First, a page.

Bridges as Habitat
April 16, 2009 § 3 Comments
My friend Vicki returned recently from a trip to Austin, Texas. She told me about Austin’s Congress Avenue Bridge which houses the largest urban colony of bats – Mexican Free-tailed Bats to be exact. When the bridge was reconstructed in 1980, the design serendipitously ended up with a series of crevices on the underside of the bridge which just happen to be just the right size for these bats to roost in. The bridge is home to up to 1.5 million migratory bats during the summer. The bats eat lots of insects, which helps keep the mosquito populations in check. The city hosts bat festivals. Tourists come to view the bats from a specially built bat observation deck. There’s even a manual for bridge designers on how to make new bridges more bat-friendly. I want to go check it out.
Locally, I’ve seen cliff swallow nests on the bottom of bridges – at many times and in many places, including under the North Broadway Bridge by L.A. State Historic Park. In California, we have manuals on how to make bridges swallow-unfriendly. Truth be told, swallow-unfriendly is not so bad as it sounds – it’s actually a good idea to minimize adverse environmental impacts by keeping swallows from building under bridges where we plan to do construction work.
I was out exploring along a local creek last week and spotted a similar phenomenon here. I came across a bridge – which shall remain nameless – because I don’t really want the city to go out and “fix” it (but if you really want to check it out, you may be able to figure it out – or just ask me privately.) Part of the bridge had shifted and settled at some point, and, lo and behold, created bee habitat. A steady stream of bees were zooming in and out of a crevice. It’s L.A.’s own bee bridge!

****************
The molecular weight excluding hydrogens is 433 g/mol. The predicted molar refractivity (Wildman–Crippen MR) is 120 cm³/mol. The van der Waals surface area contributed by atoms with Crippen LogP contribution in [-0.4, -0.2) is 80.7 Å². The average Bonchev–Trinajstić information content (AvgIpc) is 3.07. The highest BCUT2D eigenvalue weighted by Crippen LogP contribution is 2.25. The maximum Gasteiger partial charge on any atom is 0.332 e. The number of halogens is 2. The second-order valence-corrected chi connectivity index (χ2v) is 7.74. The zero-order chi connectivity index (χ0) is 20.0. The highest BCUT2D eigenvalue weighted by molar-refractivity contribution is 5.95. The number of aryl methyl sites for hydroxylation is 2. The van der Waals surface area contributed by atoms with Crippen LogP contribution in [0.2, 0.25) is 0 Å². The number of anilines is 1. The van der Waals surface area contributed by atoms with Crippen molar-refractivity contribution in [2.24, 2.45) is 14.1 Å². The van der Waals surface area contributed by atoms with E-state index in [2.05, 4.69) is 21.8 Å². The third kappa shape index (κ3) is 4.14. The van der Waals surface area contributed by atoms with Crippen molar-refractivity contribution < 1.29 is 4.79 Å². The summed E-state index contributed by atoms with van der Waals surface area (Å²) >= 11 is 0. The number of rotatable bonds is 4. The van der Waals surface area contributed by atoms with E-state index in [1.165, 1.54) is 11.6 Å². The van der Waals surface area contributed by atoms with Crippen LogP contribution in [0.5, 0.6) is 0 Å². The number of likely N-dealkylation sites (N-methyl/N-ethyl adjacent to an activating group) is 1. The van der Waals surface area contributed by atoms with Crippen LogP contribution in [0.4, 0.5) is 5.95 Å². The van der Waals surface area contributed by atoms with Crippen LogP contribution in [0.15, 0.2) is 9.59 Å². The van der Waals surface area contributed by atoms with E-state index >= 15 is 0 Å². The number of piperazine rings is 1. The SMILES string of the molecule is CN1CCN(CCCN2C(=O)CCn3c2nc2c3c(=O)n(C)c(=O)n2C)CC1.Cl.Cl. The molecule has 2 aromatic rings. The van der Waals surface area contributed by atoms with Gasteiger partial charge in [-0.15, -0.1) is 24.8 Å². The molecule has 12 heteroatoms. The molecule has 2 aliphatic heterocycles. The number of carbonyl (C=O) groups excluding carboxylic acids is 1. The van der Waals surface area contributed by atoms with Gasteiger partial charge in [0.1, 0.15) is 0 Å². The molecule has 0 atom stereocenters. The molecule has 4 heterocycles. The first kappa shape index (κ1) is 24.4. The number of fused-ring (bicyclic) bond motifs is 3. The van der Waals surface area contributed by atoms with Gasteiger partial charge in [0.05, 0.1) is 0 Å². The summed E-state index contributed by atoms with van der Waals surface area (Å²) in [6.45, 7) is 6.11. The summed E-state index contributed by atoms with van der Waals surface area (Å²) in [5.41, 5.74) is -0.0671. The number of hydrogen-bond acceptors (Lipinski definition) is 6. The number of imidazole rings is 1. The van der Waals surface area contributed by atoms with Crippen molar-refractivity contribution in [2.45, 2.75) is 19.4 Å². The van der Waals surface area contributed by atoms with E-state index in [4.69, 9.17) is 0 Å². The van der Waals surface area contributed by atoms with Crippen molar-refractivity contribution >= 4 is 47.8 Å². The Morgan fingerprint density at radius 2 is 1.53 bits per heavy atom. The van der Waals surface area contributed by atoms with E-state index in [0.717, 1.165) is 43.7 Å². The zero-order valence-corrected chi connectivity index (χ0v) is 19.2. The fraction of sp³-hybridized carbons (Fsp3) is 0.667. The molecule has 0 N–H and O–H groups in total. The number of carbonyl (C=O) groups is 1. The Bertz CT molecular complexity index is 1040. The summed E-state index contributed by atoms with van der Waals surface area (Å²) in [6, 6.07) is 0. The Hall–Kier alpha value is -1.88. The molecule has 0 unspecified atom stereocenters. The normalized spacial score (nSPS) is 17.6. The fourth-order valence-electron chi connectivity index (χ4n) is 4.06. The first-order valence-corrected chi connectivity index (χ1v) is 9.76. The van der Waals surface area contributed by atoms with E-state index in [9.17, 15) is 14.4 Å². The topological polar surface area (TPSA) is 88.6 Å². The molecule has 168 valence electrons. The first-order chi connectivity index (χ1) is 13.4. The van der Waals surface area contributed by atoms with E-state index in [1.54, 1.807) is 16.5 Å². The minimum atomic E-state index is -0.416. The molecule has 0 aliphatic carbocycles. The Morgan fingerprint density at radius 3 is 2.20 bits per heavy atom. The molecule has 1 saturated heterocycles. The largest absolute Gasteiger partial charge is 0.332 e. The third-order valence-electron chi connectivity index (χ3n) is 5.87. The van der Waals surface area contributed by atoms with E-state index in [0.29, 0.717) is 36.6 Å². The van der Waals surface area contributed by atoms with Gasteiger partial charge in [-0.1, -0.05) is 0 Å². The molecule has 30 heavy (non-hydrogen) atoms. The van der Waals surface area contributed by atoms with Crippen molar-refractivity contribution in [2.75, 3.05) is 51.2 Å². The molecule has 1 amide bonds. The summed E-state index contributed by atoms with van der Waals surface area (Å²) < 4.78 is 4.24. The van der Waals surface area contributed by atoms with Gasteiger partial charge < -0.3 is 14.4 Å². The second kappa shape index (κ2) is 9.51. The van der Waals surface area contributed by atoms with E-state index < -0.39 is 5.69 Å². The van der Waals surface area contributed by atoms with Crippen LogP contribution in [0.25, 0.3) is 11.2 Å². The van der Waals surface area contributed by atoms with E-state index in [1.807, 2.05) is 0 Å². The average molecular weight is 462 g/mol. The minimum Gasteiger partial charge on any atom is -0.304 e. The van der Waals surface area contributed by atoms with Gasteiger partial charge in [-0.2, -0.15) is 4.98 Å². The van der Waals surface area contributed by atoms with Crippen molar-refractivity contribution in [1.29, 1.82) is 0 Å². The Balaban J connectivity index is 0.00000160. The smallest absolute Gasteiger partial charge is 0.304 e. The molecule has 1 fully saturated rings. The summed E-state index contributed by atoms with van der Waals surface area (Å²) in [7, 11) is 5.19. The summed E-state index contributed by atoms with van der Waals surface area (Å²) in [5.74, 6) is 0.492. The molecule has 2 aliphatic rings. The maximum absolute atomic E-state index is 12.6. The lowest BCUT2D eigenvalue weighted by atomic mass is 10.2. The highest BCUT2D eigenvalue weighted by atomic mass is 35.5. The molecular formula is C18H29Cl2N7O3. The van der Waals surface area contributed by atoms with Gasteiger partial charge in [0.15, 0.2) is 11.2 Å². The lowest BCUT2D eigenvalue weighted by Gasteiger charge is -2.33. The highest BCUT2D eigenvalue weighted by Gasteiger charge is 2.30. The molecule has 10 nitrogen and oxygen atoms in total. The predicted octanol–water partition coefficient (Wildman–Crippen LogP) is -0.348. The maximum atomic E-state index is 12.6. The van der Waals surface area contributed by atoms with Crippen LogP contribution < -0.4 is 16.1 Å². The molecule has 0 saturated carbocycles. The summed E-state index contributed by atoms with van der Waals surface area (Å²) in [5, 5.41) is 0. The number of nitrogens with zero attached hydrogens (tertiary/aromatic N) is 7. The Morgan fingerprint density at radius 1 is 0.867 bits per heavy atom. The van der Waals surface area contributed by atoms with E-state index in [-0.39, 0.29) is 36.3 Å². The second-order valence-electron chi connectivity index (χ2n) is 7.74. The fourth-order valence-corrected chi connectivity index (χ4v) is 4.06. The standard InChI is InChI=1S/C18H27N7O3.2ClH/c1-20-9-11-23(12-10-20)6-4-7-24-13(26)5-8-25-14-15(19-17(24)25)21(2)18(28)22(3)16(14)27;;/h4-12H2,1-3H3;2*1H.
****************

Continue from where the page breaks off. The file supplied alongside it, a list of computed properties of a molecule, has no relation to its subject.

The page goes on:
So… all this got me thinking… Are there other examples creek freak’s asute readers are aware of where bridges serve as habitat – deliberately or inadvertently? Please post under comments if you’re aware of this – especially any that I can check out locally.
Is habitat something we could be factoring into future bridge designs? Could we build in various types of nooks and crannies for nests, perches, etc. I suspect that the engineers who design these bridges might not like lots of critters hanging out in their monuments… but if it turns out to be half as as successful as Austin, it could be a tourist attraction… and could begin to make up for a small portion of habitat we’ve lost along our woebegone waterways.
(Note: Nothing in this blog entry should be remotely construed as support for the demolition of historic bridges.)